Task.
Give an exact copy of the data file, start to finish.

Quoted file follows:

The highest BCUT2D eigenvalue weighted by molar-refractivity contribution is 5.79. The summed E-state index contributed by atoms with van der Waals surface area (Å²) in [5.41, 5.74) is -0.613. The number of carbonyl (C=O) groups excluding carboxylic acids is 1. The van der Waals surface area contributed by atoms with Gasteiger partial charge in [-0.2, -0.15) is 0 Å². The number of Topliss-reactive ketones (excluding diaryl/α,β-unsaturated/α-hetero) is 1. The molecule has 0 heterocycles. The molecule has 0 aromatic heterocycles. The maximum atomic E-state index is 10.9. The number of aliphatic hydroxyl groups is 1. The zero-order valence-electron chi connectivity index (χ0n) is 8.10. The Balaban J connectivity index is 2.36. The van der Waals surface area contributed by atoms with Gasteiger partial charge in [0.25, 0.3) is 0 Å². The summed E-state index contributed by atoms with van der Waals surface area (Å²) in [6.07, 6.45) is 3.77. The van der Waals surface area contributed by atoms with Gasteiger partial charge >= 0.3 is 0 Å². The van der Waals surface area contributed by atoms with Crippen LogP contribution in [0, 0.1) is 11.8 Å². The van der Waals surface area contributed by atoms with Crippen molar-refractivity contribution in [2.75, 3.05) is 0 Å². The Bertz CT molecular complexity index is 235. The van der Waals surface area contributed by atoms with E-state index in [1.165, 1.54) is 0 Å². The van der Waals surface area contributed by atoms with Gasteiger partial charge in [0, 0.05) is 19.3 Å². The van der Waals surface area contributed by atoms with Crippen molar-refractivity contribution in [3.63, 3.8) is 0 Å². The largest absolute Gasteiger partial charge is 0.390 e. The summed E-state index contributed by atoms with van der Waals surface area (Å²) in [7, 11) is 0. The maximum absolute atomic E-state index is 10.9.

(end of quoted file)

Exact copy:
The highest BCUT2D eigenvalue weighted by molar-refractivity contribution is 5.79. The summed E-state index contributed by atoms with van der Waals surface area (Å²) in [5.41, 5.74) is -0.613. The number of carbonyl (C=O) groups excluding carboxylic acids is 1. The van der Waals surface area contributed by atoms with Gasteiger partial charge in [-0.2, -0.15) is 0 Å². The number of Topliss-reactive ketones (excluding diaryl/α,β-unsaturated/α-hetero) is 1. The molecule has 0 heterocycles. The molecule has 0 aromatic heterocycles. The maximum atomic E-state index is 10.9. The number of aliphatic hydroxyl groups is 1. The zero-order valence-electron chi connectivity index (χ0n) is 8.10. The Balaban J connectivity index is 2.36. The van der Waals surface area contributed by atoms with Gasteiger partial charge in [0.25, 0.3) is 0 Å². The summed E-state index contributed by atoms with van der Waals surface area (Å²) in [6.07, 6.45) is 3.77. The van der Waals surface area contributed by atoms with Gasteiger partial charge >= 0.3 is 0 Å². The van der Waals surface area contributed by atoms with Crippen LogP contribution in [0, 0.1) is 11.8 Å². The van der Waals surface area contributed by atoms with Crippen molar-refractivity contribution in [2.75, 3.05) is 0 Å². The Bertz CT molecular complexity index is 235. The van der Waals surface area contributed by atoms with E-state index in [1.165, 1.54) is 0 Å². The van der Waals surface area contributed by atoms with Gasteiger partial charge in [0, 0.05) is 19.3 Å². The van der Waals surface area contributed by atoms with Crippen molar-refractivity contribution in [3.63, 3.8) is 0 Å². The largest absolute Gasteiger partial charge is 0.390 e. The summed E-state index contributed by atoms with van der Waals surface area (Å²) in [7, 11) is 0. The maximum absolute atomic E-state index is 10.9.